Toronto filmmaker Atom Egoyan’s latest work, Guest of Honour, which premiered at last year’s Toronto International Film Festival, will be available on streaming services starting in August. And it came to fruition after a lot of inspiration from Egoyan’s own experiences — from raising rabbits to running a Queen West bar.
The film chronicles the journey of a restaurant health inspector in Hamilton whose life unspools following the passing of his wife.
Egoyan found the idea of the food inspector to be rich with possibility.
“My son was a busboy at a very exclusive French restaurant in uptown Toronto and, you know, came back with these stories of food inspectors, one that was really tormenting the chef and owner,” says Egoyan. “I began to combine that with my own experiences running Camera Bar [on Queen West, Toronto] at the time, and it just felt like this was an interesting job, right? The person who would go from restaurant to restaurant trying to enforce a code, somebody who was a regulator but had such difficulty kind of regulating his own family and his own life.”
The inspector is played by acclaimed actor David Thewlis, who puts in a stirring performance as the food inspector who slowly becomes unhinged trying to put his life back together after his wife dies and his daughter (Toronto actor Laysla De Oliveira), a music teacher, ends up in prison after being accused of having a sexual relationship with a student.
The more David Thewlis’s character, Jim, tries to put his life back together and figure out what happened with his daughter, the worse it gets. The unspooling reaches a crescendo when Jim returns to a restaurant that he recently inspected and almost closed down after catching them attempting to butcher and prepare rabbits on site.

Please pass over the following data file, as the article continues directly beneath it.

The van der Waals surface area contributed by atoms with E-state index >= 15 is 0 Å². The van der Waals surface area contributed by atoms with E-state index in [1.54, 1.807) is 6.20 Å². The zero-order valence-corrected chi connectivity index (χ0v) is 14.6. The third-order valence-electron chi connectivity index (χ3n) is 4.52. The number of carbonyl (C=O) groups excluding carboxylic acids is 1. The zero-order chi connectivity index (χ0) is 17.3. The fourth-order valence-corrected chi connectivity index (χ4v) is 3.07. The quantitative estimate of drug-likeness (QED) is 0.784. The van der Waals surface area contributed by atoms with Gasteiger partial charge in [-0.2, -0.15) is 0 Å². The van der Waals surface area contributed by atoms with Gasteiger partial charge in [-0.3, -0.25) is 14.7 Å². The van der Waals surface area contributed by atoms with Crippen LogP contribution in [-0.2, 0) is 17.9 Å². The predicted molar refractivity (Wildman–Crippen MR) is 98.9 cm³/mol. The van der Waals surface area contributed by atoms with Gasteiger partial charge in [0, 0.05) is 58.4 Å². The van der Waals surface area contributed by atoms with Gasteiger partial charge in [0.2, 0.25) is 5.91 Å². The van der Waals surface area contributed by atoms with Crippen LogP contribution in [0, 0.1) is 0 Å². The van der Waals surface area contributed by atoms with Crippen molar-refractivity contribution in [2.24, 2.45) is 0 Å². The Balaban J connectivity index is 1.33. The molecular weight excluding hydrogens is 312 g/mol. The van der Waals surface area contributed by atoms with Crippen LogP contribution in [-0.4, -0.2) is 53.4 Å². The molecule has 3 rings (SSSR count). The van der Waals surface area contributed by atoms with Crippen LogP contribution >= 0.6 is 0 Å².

Upon his return, Jim is treated as the guest of honour and gives a speech reflective of his slow descent into, if not madness, certainly great despair. The performance is stunning, as Egoyan agrees.
“It’s an amazing thing, when you conceive of something and then an actor just makes it soar, just infuses it with so much detail and humanity,” he says. “I was just so thankful the whole time that he was doing that with my words — that was a spectacular, amazing moment.”
Rabbits, as Egoyan explains, were a big part of the filmmaker’s childhood, with a nod of appreciation to his past award- winning pets.
“Oh yes, I had rabbits. They went to pet shows, they won prizes. You see some of those ribbons in the movie,” he says. “Those are my rabbits who earned those prizes. And so it was a way of acknowledging their contribution to my life.”
The story is told over four different periods of time, and the only constant is De Oliveira’s character, who begins the film with a present-day discussion with a minister over her father’s funeral arrangements. The Toronto actor really broke out, when the film premiered at TIFF this past year, and has since garnered significant buzz for her subsequent work in projects such as Netflix’s Locke and Key.
“She has this aura: she’s able to shift to the different sort of characters between. I needed someone who was very expressive to play Veronica,” Egoyan says. “It’s almost like you’re watching three different versions of the same person. And I’ve been really happy to see her career take off. It’s been amazing.”